Edward Fidler Pattinson was born the youngest of five children on 31 May 1889 to Mary Ann Pattinson (née Fidler) and James Walton Pattinson, a railway station master, in Haltwhistle, Northumberland. After Edward’s father died in 1897, leaving an estate of £89 6s, responsibility for supporting the family would have fallen first on his mother. By the time of the 1901 census, when Mary Ann is listed as living on her own means, two of her children (aged 14 and 16) were working, one as a grocer’s apprentice and the other as a telegraph messenger. Whether Mary Ann had private means of any kind beyond her husband’s estate, or in fact she was being supported by her family is not evident. Nevertheless, the family was able to send the youngest son, Edward, to be educated as a teacher at Bede College in Durham in 1907.
While at Bede College Pattinson served as captain of the hockey team in 1908, and, (in view of his later activities in Germany), was likely involved with the college choir. He passed his certificate examination in 1909 with a distinction in Music. Upon leaving the college Pattinson worked for a time as an Assistant Teacher at New Silkworth Council School.
In 1914 Pattinson joined the 8th Durham Light Infantry, but in their first very bloody engagement in the Battle of Gravenstafel Ridge on 25 April 1915 he was wounded and captured. According to the narrative of fellow captive Lance Corporal J. Thomas, and which was not published in The Bede magazine until June 1916, that day Pattinson’s company continued to fight alongside Canadian troops after another company had been overcome by the German attack. No order to retreat was received by the men, perhaps due to the death of their officer. Other accounts of the day do refer to a general order to fall back, the two DLI companies’ positions having become untenable, but the subsequent disorganised retreat exposed the men to very heavy fire which took a further toll.
Pattinson was wounded in the arm, and though Thomas in his letter in The Bede passed on second-hand reports of some of the wounded having been bayonetted, Pattinson was taken prisoner. Such atrocity reports are not uncommon at this date of in the war, and may be more a feature of the force of allied propaganda than of what actually occurred: an anonymous account from The Bede quoted above provides more convincing testimony of what went on that day. With a number of fellow prisoners Edward spent that first night in a church before being marched three hours to Roeselare, where, upon arrival, the men were “…put in a sort of garret… The floor was covered with straw; [they] had no blankets (luckily the weather was not cold) and for food [they] had a cup of coffee and a slice of bread twice a day” (The Bede,June 1916, p.17).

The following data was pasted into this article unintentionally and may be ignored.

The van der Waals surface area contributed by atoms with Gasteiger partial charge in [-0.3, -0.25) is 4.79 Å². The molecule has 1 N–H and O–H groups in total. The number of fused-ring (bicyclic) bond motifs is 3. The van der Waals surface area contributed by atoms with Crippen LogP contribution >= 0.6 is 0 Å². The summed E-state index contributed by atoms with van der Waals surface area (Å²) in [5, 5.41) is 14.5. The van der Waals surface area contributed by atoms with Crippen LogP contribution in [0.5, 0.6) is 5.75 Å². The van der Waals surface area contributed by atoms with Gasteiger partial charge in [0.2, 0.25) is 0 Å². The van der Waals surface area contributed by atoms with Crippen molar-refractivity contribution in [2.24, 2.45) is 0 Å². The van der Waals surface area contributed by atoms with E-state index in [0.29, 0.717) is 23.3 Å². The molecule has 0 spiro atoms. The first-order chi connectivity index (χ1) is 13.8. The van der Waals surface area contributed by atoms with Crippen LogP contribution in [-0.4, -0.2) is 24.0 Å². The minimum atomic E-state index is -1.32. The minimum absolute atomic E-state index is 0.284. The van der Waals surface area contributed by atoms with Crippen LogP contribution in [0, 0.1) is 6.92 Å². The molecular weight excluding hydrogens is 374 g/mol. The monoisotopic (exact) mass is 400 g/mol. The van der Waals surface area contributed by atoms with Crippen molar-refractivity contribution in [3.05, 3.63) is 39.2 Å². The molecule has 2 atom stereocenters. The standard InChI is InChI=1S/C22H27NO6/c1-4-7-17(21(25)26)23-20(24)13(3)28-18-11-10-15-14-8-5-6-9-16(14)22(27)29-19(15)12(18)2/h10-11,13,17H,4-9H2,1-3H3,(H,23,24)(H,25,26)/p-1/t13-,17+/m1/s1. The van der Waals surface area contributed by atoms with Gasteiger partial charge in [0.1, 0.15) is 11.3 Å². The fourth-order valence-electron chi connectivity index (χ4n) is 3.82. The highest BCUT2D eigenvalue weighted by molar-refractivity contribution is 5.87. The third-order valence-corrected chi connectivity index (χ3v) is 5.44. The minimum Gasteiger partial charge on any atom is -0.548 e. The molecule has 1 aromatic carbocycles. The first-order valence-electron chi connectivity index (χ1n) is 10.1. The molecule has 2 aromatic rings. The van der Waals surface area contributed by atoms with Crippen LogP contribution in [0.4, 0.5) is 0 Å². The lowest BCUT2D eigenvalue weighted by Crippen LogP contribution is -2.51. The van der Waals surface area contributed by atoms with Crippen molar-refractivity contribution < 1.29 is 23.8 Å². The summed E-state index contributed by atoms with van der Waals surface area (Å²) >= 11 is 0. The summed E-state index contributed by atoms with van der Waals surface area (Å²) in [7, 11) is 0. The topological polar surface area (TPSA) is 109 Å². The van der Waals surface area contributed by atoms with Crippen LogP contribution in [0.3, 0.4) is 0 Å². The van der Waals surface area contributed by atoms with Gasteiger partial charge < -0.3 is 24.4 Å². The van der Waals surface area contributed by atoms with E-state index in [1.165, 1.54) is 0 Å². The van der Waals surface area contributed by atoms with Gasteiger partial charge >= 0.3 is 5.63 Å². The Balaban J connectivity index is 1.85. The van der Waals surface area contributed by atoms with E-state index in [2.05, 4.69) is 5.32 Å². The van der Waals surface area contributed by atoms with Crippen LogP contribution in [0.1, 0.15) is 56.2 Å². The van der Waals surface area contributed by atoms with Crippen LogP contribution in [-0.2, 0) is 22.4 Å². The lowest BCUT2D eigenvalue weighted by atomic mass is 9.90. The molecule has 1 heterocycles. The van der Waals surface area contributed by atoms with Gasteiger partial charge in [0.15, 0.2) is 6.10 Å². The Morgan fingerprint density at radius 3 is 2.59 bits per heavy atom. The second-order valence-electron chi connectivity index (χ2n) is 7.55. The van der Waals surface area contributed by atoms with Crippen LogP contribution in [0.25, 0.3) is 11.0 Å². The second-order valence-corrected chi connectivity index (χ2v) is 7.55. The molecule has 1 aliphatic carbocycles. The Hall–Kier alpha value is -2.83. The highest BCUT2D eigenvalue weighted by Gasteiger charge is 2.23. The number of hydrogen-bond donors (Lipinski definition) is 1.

Initially the sole Bede man to be sent to Stendal, a camp in Saxony-Anhalt, Germany, Pattinson was later joined there by W. E. Taylor who had been previously at a camp at Münster with many of the other captured Bede men. During his time at Stendal Pattinson was able to establish a correspondence with the The Bede magazine and received gifts from home. Rev. H. M. Williams, a chaplain stationed at Berlin and noted for his cheerful visits, met with Pattinson at the camp multiple times. Pattinson continued to pursue his interest in music, and “A Special Barrack was allowed for the Divine Service, and Pattinson was Choir Master. Some Church music and hymn books for which he asked [were] sent to him” (The Bede, March 1916, p.24).
The point at which Pattinson was promoted is unclear, but he was eventually made a Corporal during his time at the camp. The title of ‘Private’ was, however, at times mistakenly used in records and correspondence after the promotion. The Bede magazine emphasized his promotion, writing, “[i]f any of his contemporaries write to E. F. Pattinson they should be careful to address him by his proper rank as Corporal Pattinson. This is very desirable that this should be done” (The Bede, April 1918, p.5).
Shortly before Pattinson was to be transferred to another camp in Holland, news reached him that his fiancée had succumbed to pneumonia (the ‘Spanish Flu’). Having fallen victim to the same illness, Edward died soon after on 28 February 1918. A tribute to him, printed in The Bede reveals the extent to which Pattinson had been liked at the camp:
T. E. B. Russell writes from The Hague as follows:– ‘On arriving at Aachen, where the party concentrated, I met a man who came from the camp where Ned Pattinson of ‘ours’ had been so long, and he told me of his sudden death a few days before. It was all the more sad as had he lived he would have come through with the same party as myself. Indeed I myself saw his name on the list in the office. The man I met had been a particular friend of ‘Pat’ as he affectionately called him and he broke down whilst telling me the sad story. It appears the he was the most popular man in the camp amongst all nationalities’
Three Canadian Soldiers wrote letters of sympathy to the relatives. ‘We were captured with him and have been together ever since. We laid ‘Pat’ to rest with military honours, with the Scotch bagpipes played by Sergeant Proudfoot of the Black Watch, and the last post by Corporal Tierney. It was touching to see with what sincerity each man paid the last honours to his departed comrade. The adieu from his class read in French by one of ‘Pat’s’ former pupils showed to what extent he was esteemed and respected by our Allies.’ A copy of the address read at the grave by Henri Vévy and signed by nineteen French soldiers, members of the Class, was also sent.
The Bede magazine, v.14, no. 3, August 1918, p.2
Edward Pattinson is buried at Berlin South-Western Cemetary, Stahnsdorf. His name is inscribed on the Holy Cross Church memorial in Haltwhistle, and he is also commemorated on the Durham County Council war memorial at County Hall, and the Bede College 1914-1918 cross , plaque, and roll of honour.